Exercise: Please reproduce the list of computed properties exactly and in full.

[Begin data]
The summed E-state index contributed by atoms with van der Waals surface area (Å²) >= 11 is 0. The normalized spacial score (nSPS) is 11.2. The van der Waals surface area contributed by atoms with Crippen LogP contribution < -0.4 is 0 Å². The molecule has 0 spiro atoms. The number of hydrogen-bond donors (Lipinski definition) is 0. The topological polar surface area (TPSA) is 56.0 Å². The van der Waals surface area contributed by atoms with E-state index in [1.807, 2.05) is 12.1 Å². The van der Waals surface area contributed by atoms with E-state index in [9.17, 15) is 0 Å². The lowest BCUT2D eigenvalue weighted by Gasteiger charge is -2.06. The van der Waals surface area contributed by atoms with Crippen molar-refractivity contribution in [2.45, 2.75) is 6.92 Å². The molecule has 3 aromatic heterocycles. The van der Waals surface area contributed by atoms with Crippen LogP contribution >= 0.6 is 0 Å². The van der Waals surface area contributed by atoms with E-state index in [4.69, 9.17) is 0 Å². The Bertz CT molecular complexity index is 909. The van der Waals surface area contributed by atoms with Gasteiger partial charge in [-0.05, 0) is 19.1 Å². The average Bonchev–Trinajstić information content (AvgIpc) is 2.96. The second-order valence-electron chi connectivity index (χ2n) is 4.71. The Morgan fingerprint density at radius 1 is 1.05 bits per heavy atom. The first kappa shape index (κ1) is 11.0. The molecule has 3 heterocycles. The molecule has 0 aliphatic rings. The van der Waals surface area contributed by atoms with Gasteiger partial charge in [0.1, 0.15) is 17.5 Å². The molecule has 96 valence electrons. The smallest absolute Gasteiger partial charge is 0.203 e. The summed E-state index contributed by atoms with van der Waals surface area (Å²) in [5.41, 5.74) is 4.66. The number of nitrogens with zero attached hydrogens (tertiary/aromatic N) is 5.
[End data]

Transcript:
The summed E-state index contributed by atoms with van der Waals surface area (Å²) >= 11 is 0. The normalized spacial score (nSPS) is 11.2. The van der Waals surface area contributed by atoms with Crippen LogP contribution < -0.4 is 0 Å². The molecule has 0 spiro atoms. The number of hydrogen-bond donors (Lipinski definition) is 0. The topological polar surface area (TPSA) is 56.0 Å². The van der Waals surface area contributed by atoms with E-state index in [1.807, 2.05) is 12.1 Å². The van der Waals surface area contributed by atoms with E-state index in [9.17, 15) is 0 Å². The lowest BCUT2D eigenvalue weighted by Gasteiger charge is -2.06. The van der Waals surface area contributed by atoms with Crippen molar-refractivity contribution in [2.45, 2.75) is 6.92 Å². The molecule has 3 aromatic heterocycles. The van der Waals surface area contributed by atoms with Crippen LogP contribution >= 0.6 is 0 Å². The van der Waals surface area contributed by atoms with E-state index in [4.69, 9.17) is 0 Å². The Bertz CT molecular complexity index is 909. The van der Waals surface area contributed by atoms with Gasteiger partial charge in [-0.05, 0) is 19.1 Å². The average Bonchev–Trinajstić information content (AvgIpc) is 2.96. The second-order valence-electron chi connectivity index (χ2n) is 4.71. The Morgan fingerprint density at radius 1 is 1.05 bits per heavy atom. The first kappa shape index (κ1) is 11.0. The molecule has 3 heterocycles. The molecule has 0 aliphatic rings. The van der Waals surface area contributed by atoms with Gasteiger partial charge in [0.1, 0.15) is 17.5 Å². The molecule has 96 valence electrons. The smallest absolute Gasteiger partial charge is 0.203 e. The summed E-state index contributed by atoms with van der Waals surface area (Å²) in [5.41, 5.74) is 4.66. The number of nitrogens with zero attached hydrogens (tertiary/aromatic N) is 5.